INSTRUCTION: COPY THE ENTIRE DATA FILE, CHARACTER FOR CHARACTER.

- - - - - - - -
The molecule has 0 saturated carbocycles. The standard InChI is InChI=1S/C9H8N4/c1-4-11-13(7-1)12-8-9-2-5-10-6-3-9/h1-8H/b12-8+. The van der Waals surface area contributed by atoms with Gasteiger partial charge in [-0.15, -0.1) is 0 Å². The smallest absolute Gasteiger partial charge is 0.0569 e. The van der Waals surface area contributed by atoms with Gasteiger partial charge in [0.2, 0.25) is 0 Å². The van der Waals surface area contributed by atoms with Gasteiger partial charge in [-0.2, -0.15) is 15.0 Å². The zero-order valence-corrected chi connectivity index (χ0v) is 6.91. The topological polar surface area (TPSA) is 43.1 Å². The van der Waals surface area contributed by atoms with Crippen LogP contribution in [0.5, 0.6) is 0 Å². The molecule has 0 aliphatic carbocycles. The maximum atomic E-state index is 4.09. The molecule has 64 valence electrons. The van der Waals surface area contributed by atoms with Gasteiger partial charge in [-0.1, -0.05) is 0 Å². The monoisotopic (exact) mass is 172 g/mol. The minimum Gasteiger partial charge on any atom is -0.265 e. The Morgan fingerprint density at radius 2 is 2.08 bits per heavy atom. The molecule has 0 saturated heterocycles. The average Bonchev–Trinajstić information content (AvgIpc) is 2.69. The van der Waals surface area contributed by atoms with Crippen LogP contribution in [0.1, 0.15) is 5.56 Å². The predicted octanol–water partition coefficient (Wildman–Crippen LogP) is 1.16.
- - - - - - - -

The molecule has 0 saturated carbocycles. The standard InChI is InChI=1S/C9H8N4/c1-4-11-13(7-1)12-8-9-2-5-10-6-3-9/h1-8H/b12-8+. The van der Waals surface area contributed by atoms with Gasteiger partial charge in [-0.15, -0.1) is 0 Å². The smallest absolute Gasteiger partial charge is 0.0569 e. The van der Waals surface area contributed by atoms with Gasteiger partial charge in [0.2, 0.25) is 0 Å². The van der Waals surface area contributed by atoms with Gasteiger partial charge in [-0.2, -0.15) is 15.0 Å². The zero-order valence-corrected chi connectivity index (χ0v) is 6.91. The topological polar surface area (TPSA) is 43.1 Å². The van der Waals surface area contributed by atoms with Crippen LogP contribution in [0.5, 0.6) is 0 Å². The molecule has 0 aliphatic carbocycles. The maximum atomic E-state index is 4.09. The molecule has 64 valence electrons. The van der Waals surface area contributed by atoms with Gasteiger partial charge in [-0.1, -0.05) is 0 Å². The monoisotopic (exact) mass is 172 g/mol. The minimum Gasteiger partial charge on any atom is -0.265 e. The Morgan fingerprint density at radius 2 is 2.08 bits per heavy atom. The molecule has 0 saturated heterocycles. The average Bonchev–Trinajstić information content (AvgIpc) is 2.69. The van der Waals surface area contributed by atoms with Crippen LogP contribution in [0.1, 0.15) is 5.56 Å². The predicted octanol–water partition coefficient (Wildman–Crippen LogP) is 1.16.